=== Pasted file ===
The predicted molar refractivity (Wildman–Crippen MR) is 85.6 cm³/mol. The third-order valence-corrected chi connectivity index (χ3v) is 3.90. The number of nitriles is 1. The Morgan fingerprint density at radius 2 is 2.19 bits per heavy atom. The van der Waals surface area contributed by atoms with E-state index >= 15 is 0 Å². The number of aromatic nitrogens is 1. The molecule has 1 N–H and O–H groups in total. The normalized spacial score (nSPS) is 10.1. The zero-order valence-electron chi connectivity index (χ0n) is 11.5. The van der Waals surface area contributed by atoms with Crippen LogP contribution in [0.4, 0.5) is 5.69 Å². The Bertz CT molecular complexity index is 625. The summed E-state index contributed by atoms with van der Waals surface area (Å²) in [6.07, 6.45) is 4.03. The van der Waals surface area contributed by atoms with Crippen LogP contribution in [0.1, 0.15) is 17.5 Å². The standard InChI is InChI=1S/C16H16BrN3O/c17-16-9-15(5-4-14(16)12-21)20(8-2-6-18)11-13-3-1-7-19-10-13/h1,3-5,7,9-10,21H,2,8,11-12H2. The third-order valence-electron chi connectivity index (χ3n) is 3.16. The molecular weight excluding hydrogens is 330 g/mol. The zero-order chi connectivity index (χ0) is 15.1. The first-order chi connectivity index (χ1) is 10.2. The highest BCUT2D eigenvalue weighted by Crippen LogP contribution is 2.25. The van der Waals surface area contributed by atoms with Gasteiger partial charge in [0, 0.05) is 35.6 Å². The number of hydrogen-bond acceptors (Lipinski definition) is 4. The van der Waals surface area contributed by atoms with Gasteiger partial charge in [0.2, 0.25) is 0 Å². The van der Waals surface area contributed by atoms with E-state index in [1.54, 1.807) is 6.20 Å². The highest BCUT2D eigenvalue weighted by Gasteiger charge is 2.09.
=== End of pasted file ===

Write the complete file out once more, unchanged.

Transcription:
The predicted molar refractivity (Wildman–Crippen MR) is 85.6 cm³/mol. The third-order valence-corrected chi connectivity index (χ3v) is 3.90. The number of nitriles is 1. The Morgan fingerprint density at radius 2 is 2.19 bits per heavy atom. The van der Waals surface area contributed by atoms with E-state index >= 15 is 0 Å². The number of aromatic nitrogens is 1. The molecule has 1 N–H and O–H groups in total. The normalized spacial score (nSPS) is 10.1. The zero-order valence-electron chi connectivity index (χ0n) is 11.5. The van der Waals surface area contributed by atoms with Crippen LogP contribution in [0.4, 0.5) is 5.69 Å². The Bertz CT molecular complexity index is 625. The summed E-state index contributed by atoms with van der Waals surface area (Å²) in [6.07, 6.45) is 4.03. The van der Waals surface area contributed by atoms with Crippen LogP contribution in [0.1, 0.15) is 17.5 Å². The standard InChI is InChI=1S/C16H16BrN3O/c17-16-9-15(5-4-14(16)12-21)20(8-2-6-18)11-13-3-1-7-19-10-13/h1,3-5,7,9-10,21H,2,8,11-12H2. The third-order valence-electron chi connectivity index (χ3n) is 3.16. The molecular weight excluding hydrogens is 330 g/mol. The zero-order chi connectivity index (χ0) is 15.1. The first-order chi connectivity index (χ1) is 10.2. The highest BCUT2D eigenvalue weighted by Crippen LogP contribution is 2.25. The van der Waals surface area contributed by atoms with Gasteiger partial charge in [0, 0.05) is 35.6 Å². The number of hydrogen-bond acceptors (Lipinski definition) is 4. The van der Waals surface area contributed by atoms with Gasteiger partial charge in [0.2, 0.25) is 0 Å². The van der Waals surface area contributed by atoms with E-state index in [1.54, 1.807) is 6.20 Å². The highest BCUT2D eigenvalue weighted by Gasteiger charge is 2.09.